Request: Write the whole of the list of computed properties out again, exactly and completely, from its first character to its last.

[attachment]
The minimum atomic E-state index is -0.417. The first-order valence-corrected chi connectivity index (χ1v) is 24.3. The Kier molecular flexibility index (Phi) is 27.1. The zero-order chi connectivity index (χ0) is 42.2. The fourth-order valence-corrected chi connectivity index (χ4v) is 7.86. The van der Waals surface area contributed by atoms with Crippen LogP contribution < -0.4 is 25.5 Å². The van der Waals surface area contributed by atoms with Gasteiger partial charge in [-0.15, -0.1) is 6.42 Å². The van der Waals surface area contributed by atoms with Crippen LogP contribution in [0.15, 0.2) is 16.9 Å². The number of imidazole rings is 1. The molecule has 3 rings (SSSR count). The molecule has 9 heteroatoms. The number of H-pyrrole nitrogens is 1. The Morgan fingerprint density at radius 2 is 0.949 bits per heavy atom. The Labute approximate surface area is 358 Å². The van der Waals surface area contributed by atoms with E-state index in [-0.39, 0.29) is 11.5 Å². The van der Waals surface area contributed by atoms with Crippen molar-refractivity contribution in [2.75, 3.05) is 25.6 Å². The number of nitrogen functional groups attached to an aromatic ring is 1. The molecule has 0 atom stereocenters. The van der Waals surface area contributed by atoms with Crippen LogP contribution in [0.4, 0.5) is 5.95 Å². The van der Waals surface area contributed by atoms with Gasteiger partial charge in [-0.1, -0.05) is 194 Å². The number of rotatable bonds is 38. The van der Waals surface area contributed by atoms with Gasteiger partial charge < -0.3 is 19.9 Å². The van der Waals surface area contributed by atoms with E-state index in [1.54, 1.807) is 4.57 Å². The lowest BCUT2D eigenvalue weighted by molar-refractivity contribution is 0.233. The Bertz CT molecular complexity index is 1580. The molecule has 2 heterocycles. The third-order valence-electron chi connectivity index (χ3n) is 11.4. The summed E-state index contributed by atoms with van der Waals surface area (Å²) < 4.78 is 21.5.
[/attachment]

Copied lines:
The minimum atomic E-state index is -0.417. The first-order valence-corrected chi connectivity index (χ1v) is 24.3. The Kier molecular flexibility index (Phi) is 27.1. The zero-order chi connectivity index (χ0) is 42.2. The fourth-order valence-corrected chi connectivity index (χ4v) is 7.86. The van der Waals surface area contributed by atoms with Crippen LogP contribution < -0.4 is 25.5 Å². The van der Waals surface area contributed by atoms with Gasteiger partial charge in [-0.15, -0.1) is 6.42 Å². The van der Waals surface area contributed by atoms with Crippen LogP contribution in [0.15, 0.2) is 16.9 Å². The number of imidazole rings is 1. The molecule has 3 rings (SSSR count). The molecule has 9 heteroatoms. The number of H-pyrrole nitrogens is 1. The Morgan fingerprint density at radius 2 is 0.949 bits per heavy atom. The Labute approximate surface area is 358 Å². The van der Waals surface area contributed by atoms with E-state index in [-0.39, 0.29) is 11.5 Å². The van der Waals surface area contributed by atoms with Crippen molar-refractivity contribution in [2.75, 3.05) is 25.6 Å². The number of nitrogen functional groups attached to an aromatic ring is 1. The molecule has 0 atom stereocenters. The van der Waals surface area contributed by atoms with Crippen LogP contribution in [0.4, 0.5) is 5.95 Å². The van der Waals surface area contributed by atoms with Gasteiger partial charge in [-0.1, -0.05) is 194 Å². The number of rotatable bonds is 38. The van der Waals surface area contributed by atoms with Gasteiger partial charge < -0.3 is 19.9 Å². The van der Waals surface area contributed by atoms with E-state index in [1.54, 1.807) is 4.57 Å². The lowest BCUT2D eigenvalue weighted by molar-refractivity contribution is 0.233. The Bertz CT molecular complexity index is 1580. The molecule has 2 heterocycles. The third-order valence-electron chi connectivity index (χ3n) is 11.4. The summed E-state index contributed by atoms with van der Waals surface area (Å²) < 4.78 is 21.5.